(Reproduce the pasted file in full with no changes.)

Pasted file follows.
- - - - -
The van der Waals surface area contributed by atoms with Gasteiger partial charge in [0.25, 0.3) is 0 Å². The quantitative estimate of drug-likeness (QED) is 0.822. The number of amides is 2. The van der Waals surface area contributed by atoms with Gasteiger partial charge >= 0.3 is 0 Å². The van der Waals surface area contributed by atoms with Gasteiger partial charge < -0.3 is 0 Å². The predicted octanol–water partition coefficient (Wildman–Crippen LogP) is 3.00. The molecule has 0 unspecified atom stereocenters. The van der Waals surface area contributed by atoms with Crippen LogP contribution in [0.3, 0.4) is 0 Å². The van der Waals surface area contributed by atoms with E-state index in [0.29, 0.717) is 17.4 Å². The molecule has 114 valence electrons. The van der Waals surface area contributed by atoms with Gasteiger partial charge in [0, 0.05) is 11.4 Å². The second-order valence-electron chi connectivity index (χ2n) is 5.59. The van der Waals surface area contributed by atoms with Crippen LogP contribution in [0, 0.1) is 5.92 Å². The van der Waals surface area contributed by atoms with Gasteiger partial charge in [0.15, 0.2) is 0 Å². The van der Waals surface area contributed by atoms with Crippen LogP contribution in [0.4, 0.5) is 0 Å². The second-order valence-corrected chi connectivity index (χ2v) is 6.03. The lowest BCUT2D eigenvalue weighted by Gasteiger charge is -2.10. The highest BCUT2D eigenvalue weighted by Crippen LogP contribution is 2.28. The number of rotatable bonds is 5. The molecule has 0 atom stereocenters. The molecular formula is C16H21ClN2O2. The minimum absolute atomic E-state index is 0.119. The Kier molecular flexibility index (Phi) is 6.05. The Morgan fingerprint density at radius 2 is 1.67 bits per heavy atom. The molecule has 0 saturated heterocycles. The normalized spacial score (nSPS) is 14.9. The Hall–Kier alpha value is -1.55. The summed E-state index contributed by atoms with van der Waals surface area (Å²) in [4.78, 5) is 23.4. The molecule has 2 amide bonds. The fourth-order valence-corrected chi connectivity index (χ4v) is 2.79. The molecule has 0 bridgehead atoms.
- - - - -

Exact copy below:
The van der Waals surface area contributed by atoms with Gasteiger partial charge in [0.25, 0.3) is 0 Å². The quantitative estimate of drug-likeness (QED) is 0.822. The number of amides is 2. The van der Waals surface area contributed by atoms with Gasteiger partial charge >= 0.3 is 0 Å². The van der Waals surface area contributed by atoms with Gasteiger partial charge < -0.3 is 0 Å². The predicted octanol–water partition coefficient (Wildman–Crippen LogP) is 3.00. The molecule has 0 unspecified atom stereocenters. The van der Waals surface area contributed by atoms with Crippen LogP contribution in [0.3, 0.4) is 0 Å². The van der Waals surface area contributed by atoms with E-state index in [0.29, 0.717) is 17.4 Å². The molecule has 114 valence electrons. The van der Waals surface area contributed by atoms with Gasteiger partial charge in [0, 0.05) is 11.4 Å². The second-order valence-electron chi connectivity index (χ2n) is 5.59. The van der Waals surface area contributed by atoms with Crippen LogP contribution in [0, 0.1) is 5.92 Å². The van der Waals surface area contributed by atoms with Gasteiger partial charge in [0.15, 0.2) is 0 Å². The van der Waals surface area contributed by atoms with Crippen LogP contribution in [0.4, 0.5) is 0 Å². The second-order valence-corrected chi connectivity index (χ2v) is 6.03. The lowest BCUT2D eigenvalue weighted by Gasteiger charge is -2.10. The highest BCUT2D eigenvalue weighted by Crippen LogP contribution is 2.28. The number of rotatable bonds is 5. The molecule has 0 atom stereocenters. The molecular formula is C16H21ClN2O2. The minimum absolute atomic E-state index is 0.119. The Kier molecular flexibility index (Phi) is 6.05. The Morgan fingerprint density at radius 2 is 1.67 bits per heavy atom. The molecule has 0 saturated heterocycles. The normalized spacial score (nSPS) is 14.9. The Hall–Kier alpha value is -1.55. The summed E-state index contributed by atoms with van der Waals surface area (Å²) in [4.78, 5) is 23.4. The molecule has 2 amide bonds. The fourth-order valence-corrected chi connectivity index (χ4v) is 2.79. The molecule has 0 bridgehead atoms.